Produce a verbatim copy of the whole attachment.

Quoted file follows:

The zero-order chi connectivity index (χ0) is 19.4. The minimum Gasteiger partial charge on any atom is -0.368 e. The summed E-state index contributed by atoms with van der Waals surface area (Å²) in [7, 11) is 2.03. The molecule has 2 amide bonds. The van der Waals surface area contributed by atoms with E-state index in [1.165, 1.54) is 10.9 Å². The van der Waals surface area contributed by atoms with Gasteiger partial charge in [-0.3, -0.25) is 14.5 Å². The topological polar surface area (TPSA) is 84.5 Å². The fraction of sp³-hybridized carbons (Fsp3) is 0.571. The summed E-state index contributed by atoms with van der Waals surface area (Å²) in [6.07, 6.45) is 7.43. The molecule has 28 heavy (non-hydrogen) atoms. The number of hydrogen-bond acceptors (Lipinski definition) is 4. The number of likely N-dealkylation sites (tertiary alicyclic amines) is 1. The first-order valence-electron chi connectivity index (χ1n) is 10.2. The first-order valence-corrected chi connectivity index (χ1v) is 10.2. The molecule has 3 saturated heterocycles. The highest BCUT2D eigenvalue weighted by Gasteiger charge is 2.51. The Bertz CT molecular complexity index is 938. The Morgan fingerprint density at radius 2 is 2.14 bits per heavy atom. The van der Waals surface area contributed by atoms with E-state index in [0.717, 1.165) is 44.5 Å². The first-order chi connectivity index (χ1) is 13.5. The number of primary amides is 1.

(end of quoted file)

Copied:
The zero-order chi connectivity index (χ0) is 19.4. The minimum Gasteiger partial charge on any atom is -0.368 e. The summed E-state index contributed by atoms with van der Waals surface area (Å²) in [7, 11) is 2.03. The molecule has 2 amide bonds. The van der Waals surface area contributed by atoms with E-state index in [1.165, 1.54) is 10.9 Å². The van der Waals surface area contributed by atoms with Gasteiger partial charge in [-0.3, -0.25) is 14.5 Å². The topological polar surface area (TPSA) is 84.5 Å². The fraction of sp³-hybridized carbons (Fsp3) is 0.571. The summed E-state index contributed by atoms with van der Waals surface area (Å²) in [6.07, 6.45) is 7.43. The molecule has 28 heavy (non-hydrogen) atoms. The number of hydrogen-bond acceptors (Lipinski definition) is 4. The number of likely N-dealkylation sites (tertiary alicyclic amines) is 1. The first-order valence-electron chi connectivity index (χ1n) is 10.2. The first-order valence-corrected chi connectivity index (χ1v) is 10.2. The molecule has 3 saturated heterocycles. The highest BCUT2D eigenvalue weighted by Gasteiger charge is 2.51. The Bertz CT molecular complexity index is 938. The Morgan fingerprint density at radius 2 is 2.14 bits per heavy atom. The van der Waals surface area contributed by atoms with E-state index in [0.717, 1.165) is 44.5 Å². The first-order chi connectivity index (χ1) is 13.5. The number of primary amides is 1.